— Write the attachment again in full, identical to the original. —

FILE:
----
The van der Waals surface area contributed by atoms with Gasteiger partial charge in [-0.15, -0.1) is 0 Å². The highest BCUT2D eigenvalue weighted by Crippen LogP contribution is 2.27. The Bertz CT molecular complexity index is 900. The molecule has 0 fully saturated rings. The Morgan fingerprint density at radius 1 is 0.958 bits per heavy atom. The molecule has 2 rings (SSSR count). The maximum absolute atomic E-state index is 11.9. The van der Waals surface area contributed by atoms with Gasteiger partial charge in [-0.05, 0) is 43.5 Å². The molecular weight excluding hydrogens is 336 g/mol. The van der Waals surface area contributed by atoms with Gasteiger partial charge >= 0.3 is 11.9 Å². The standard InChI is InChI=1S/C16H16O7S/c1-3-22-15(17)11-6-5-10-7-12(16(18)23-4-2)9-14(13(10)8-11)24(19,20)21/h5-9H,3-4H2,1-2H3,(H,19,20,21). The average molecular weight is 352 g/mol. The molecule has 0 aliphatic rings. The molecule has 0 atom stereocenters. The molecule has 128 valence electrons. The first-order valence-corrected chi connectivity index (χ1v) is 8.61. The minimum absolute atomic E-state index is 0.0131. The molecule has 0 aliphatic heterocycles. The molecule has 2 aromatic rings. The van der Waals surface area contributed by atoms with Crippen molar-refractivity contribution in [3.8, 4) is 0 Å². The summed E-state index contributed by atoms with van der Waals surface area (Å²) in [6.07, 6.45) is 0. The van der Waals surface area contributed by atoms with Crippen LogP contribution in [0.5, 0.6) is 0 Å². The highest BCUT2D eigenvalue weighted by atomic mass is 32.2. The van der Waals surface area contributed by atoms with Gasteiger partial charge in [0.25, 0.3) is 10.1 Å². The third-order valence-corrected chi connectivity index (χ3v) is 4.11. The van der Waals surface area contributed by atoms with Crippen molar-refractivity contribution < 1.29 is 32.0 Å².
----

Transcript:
The van der Waals surface area contributed by atoms with Gasteiger partial charge in [-0.15, -0.1) is 0 Å². The highest BCUT2D eigenvalue weighted by Crippen LogP contribution is 2.27. The Bertz CT molecular complexity index is 900. The molecule has 0 fully saturated rings. The Morgan fingerprint density at radius 1 is 0.958 bits per heavy atom. The molecule has 2 rings (SSSR count). The maximum absolute atomic E-state index is 11.9. The van der Waals surface area contributed by atoms with Gasteiger partial charge in [-0.05, 0) is 43.5 Å². The molecular weight excluding hydrogens is 336 g/mol. The van der Waals surface area contributed by atoms with Gasteiger partial charge >= 0.3 is 11.9 Å². The standard InChI is InChI=1S/C16H16O7S/c1-3-22-15(17)11-6-5-10-7-12(16(18)23-4-2)9-14(13(10)8-11)24(19,20)21/h5-9H,3-4H2,1-2H3,(H,19,20,21). The average molecular weight is 352 g/mol. The molecule has 0 aliphatic rings. The molecule has 0 atom stereocenters. The molecule has 128 valence electrons. The first-order valence-corrected chi connectivity index (χ1v) is 8.61. The minimum absolute atomic E-state index is 0.0131. The molecule has 0 aliphatic heterocycles. The molecule has 2 aromatic rings. The van der Waals surface area contributed by atoms with Crippen molar-refractivity contribution in [3.8, 4) is 0 Å². The summed E-state index contributed by atoms with van der Waals surface area (Å²) in [6.07, 6.45) is 0. The van der Waals surface area contributed by atoms with Crippen LogP contribution in [0.5, 0.6) is 0 Å². The highest BCUT2D eigenvalue weighted by atomic mass is 32.2. The van der Waals surface area contributed by atoms with Gasteiger partial charge in [0.25, 0.3) is 10.1 Å². The third-order valence-corrected chi connectivity index (χ3v) is 4.11. The van der Waals surface area contributed by atoms with Crippen molar-refractivity contribution < 1.29 is 32.0 Å².